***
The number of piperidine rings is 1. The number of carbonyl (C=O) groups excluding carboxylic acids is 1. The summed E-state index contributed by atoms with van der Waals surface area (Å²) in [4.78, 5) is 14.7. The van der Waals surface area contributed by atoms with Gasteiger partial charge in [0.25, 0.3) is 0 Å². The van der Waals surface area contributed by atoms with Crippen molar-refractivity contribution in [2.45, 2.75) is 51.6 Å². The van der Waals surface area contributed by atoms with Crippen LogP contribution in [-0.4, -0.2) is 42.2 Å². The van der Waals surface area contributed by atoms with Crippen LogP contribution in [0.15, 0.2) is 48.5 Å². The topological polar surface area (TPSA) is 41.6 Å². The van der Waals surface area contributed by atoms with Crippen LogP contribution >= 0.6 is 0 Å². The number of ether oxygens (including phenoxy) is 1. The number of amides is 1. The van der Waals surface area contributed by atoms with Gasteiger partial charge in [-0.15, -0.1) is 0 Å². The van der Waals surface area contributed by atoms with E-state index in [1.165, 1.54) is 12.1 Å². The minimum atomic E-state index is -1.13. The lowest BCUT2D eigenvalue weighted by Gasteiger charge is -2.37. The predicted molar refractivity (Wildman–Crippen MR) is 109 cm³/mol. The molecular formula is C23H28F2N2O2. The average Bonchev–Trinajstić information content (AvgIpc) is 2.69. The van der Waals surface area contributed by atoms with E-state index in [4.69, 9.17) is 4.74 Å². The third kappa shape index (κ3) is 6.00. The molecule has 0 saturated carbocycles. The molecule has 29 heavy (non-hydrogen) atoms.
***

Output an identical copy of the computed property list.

The number of piperidine rings is 1. The number of carbonyl (C=O) groups excluding carboxylic acids is 1. The summed E-state index contributed by atoms with van der Waals surface area (Å²) in [4.78, 5) is 14.7. The van der Waals surface area contributed by atoms with Gasteiger partial charge in [0.25, 0.3) is 0 Å². The van der Waals surface area contributed by atoms with Crippen molar-refractivity contribution in [2.45, 2.75) is 51.6 Å². The van der Waals surface area contributed by atoms with Crippen LogP contribution in [-0.4, -0.2) is 42.2 Å². The van der Waals surface area contributed by atoms with Crippen LogP contribution in [0.15, 0.2) is 48.5 Å². The topological polar surface area (TPSA) is 41.6 Å². The van der Waals surface area contributed by atoms with Crippen LogP contribution >= 0.6 is 0 Å². The number of ether oxygens (including phenoxy) is 1. The number of amides is 1. The van der Waals surface area contributed by atoms with Gasteiger partial charge in [-0.15, -0.1) is 0 Å². The van der Waals surface area contributed by atoms with E-state index in [1.165, 1.54) is 12.1 Å². The minimum atomic E-state index is -1.13. The lowest BCUT2D eigenvalue weighted by Gasteiger charge is -2.37. The predicted molar refractivity (Wildman–Crippen MR) is 109 cm³/mol. The molecular formula is C23H28F2N2O2. The average Bonchev–Trinajstić information content (AvgIpc) is 2.69. The van der Waals surface area contributed by atoms with E-state index in [4.69, 9.17) is 4.74 Å². The third kappa shape index (κ3) is 6.00. The molecule has 0 saturated carbocycles. The molecule has 29 heavy (non-hydrogen) atoms.